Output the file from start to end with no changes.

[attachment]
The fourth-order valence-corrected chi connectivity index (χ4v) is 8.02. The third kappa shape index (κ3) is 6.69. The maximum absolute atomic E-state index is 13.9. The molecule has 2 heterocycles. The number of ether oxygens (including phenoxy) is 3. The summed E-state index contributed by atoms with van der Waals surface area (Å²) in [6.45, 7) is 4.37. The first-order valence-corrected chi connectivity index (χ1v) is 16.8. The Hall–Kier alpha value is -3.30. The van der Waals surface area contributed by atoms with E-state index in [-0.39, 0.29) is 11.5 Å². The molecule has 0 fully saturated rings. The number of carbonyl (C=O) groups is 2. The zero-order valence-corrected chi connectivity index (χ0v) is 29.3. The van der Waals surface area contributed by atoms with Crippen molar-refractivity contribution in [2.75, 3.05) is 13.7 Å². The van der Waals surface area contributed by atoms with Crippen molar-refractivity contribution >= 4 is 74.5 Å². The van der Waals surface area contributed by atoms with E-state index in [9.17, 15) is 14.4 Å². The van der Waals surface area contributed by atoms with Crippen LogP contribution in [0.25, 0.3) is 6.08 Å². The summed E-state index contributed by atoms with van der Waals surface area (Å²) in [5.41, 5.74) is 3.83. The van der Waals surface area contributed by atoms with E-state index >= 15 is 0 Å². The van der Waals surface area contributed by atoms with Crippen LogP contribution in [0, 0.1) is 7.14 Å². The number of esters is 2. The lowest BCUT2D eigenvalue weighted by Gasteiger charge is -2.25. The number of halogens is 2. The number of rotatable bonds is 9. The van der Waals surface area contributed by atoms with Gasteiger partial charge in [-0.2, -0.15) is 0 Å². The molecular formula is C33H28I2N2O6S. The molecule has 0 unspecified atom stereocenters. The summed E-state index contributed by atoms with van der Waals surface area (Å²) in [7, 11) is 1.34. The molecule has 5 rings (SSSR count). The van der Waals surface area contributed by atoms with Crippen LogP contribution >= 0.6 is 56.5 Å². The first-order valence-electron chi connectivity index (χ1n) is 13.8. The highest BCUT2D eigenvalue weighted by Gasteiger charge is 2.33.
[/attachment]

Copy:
The fourth-order valence-corrected chi connectivity index (χ4v) is 8.02. The third kappa shape index (κ3) is 6.69. The maximum absolute atomic E-state index is 13.9. The molecule has 2 heterocycles. The number of ether oxygens (including phenoxy) is 3. The summed E-state index contributed by atoms with van der Waals surface area (Å²) in [6.45, 7) is 4.37. The first-order valence-corrected chi connectivity index (χ1v) is 16.8. The Hall–Kier alpha value is -3.30. The van der Waals surface area contributed by atoms with E-state index in [-0.39, 0.29) is 11.5 Å². The molecule has 0 fully saturated rings. The number of carbonyl (C=O) groups is 2. The zero-order valence-corrected chi connectivity index (χ0v) is 29.3. The van der Waals surface area contributed by atoms with Crippen molar-refractivity contribution in [2.75, 3.05) is 13.7 Å². The van der Waals surface area contributed by atoms with Crippen molar-refractivity contribution >= 4 is 74.5 Å². The van der Waals surface area contributed by atoms with E-state index in [9.17, 15) is 14.4 Å². The van der Waals surface area contributed by atoms with Crippen LogP contribution in [0.25, 0.3) is 6.08 Å². The summed E-state index contributed by atoms with van der Waals surface area (Å²) in [5.41, 5.74) is 3.83. The van der Waals surface area contributed by atoms with E-state index >= 15 is 0 Å². The van der Waals surface area contributed by atoms with Crippen LogP contribution in [0, 0.1) is 7.14 Å². The number of esters is 2. The lowest BCUT2D eigenvalue weighted by Gasteiger charge is -2.25. The number of halogens is 2. The number of rotatable bonds is 9. The van der Waals surface area contributed by atoms with Gasteiger partial charge in [-0.2, -0.15) is 0 Å². The molecular formula is C33H28I2N2O6S. The molecule has 0 unspecified atom stereocenters. The summed E-state index contributed by atoms with van der Waals surface area (Å²) in [7, 11) is 1.34. The molecule has 5 rings (SSSR count). The van der Waals surface area contributed by atoms with Crippen LogP contribution >= 0.6 is 56.5 Å². The first-order valence-electron chi connectivity index (χ1n) is 13.8. The highest BCUT2D eigenvalue weighted by Gasteiger charge is 2.33.